From that base, Navratilova was able to apply persistent and consistent aggression. In longer rallies, aided by Lieberman's fitness push and Richards' technical advice, she'd become far more patient, forceful and versatile. The slice backhand would force opponents to dig out the ball and hit short. The new topspin backhand could create new angles and also blunt netrushers. Navratilova's revamped forehand struck the ball more effectively crosscourt and down-the-line.


But it wasn't just her improved weaknesses that made Navratilova dominant. Having at last mastered her forehand volley - the backhand volley had been naturally superb for years - Navratilova became even more of a forcing presence at the net.


There had been a brief period during the Richards years when Navratilova had proven she could play in all parts of the court, to show that at times she could even beat the mighty Evert from the baseline. But then, beginning around the time of the 1983 Wimbledon, Navratilova found another wise mind to aid her ambition. Former pro Mike Estep told her there was no reason she should try and beat anyone from the baseline. Estep also explained that in coming to net, the idea wasn't so much to hit volley winners as force opponents to attempt difficult passing shots. For as any tennis player knows, it is far more frustrating to miss than to have an opponent strike a winner.


More than any of Navratilova's prior coaches, Estep helped her grasp and execute the concept of cumulative pressure. Said Shriver, "She would just smother you, with the serve, with the return, constantly coming at me. There were times it was difficult for me to win points. That lefty serve would pull you out of the court all the time." According to Evert, "She was probably the most complete player in tennis history." As Navratilova's training approach and improved playing style demonstrated, instinct is hardly genetic. Instinct is better defined as trained knowledge.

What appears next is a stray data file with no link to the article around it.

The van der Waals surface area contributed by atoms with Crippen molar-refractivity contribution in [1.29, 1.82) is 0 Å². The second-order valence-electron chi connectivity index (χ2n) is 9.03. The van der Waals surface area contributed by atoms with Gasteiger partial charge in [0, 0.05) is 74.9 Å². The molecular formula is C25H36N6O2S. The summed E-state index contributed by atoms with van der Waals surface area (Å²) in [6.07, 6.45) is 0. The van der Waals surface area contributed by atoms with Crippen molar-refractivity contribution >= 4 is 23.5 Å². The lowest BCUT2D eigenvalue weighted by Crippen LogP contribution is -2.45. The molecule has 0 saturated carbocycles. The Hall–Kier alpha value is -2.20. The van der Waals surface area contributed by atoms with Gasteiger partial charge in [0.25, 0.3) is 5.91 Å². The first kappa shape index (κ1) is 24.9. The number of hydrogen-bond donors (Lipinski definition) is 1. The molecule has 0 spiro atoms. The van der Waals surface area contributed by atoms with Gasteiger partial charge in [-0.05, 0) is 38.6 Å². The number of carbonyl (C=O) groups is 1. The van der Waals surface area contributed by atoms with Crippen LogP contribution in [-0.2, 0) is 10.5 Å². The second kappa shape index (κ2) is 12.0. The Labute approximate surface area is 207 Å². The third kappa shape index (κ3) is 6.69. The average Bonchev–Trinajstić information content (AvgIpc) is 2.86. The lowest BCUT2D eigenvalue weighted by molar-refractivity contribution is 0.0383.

Starting with her win at Wimbledon in 1983, Navratilova won six straight Grand Slam singles events - '83 Wimbledon, '83 US Open, '83 Australian, '84 French Open, '84 Wimbledon, '84 US Open. Her quest for a calendar year Slam was ended by Helena Sukova in the semis of the '84 Australian Open.


Navratilova's new approach to training had raised the bar. Others - most notably, Evert - took notice and began to devote time to off-court work. Said Evert, "In the '70s I had to be heads up to fend her off. In the '80s I had to be heads up to be in the match with her."


But by the late '80s, Stefanie Graf had taken over the number one ranking. Though Navratilova had beaten Graf in the '87 Wimbledon and US Open finals, a year later Graf swept all four majors, including a 5-7, 6-2, 6-1 win at the All England Club that snapped Navratilova's six-year stranglehold on the title.

One Last Push

In the spring of '89, at age 32, Navratilova felt burnt out, increasingly tired and disengaged by tennis.


At which point she yet again found new counsel. Fittingly enough, it was one of her original idols, Billie Jean King. One of King's first words of advice: You have a choice. You can stop playing any time you want. King also told Navratilova to remember her past, to summon up the memory of the little girl who'd passionately hit on the backboard for hours on end. And King also told her to think long-term - that another Slam triumph would likely not occur for at least a year. Skipping the '89 French Open, a refreshed Navratilova lost in the finals of Wimbledon and the US Open, both times to Graf in three sets.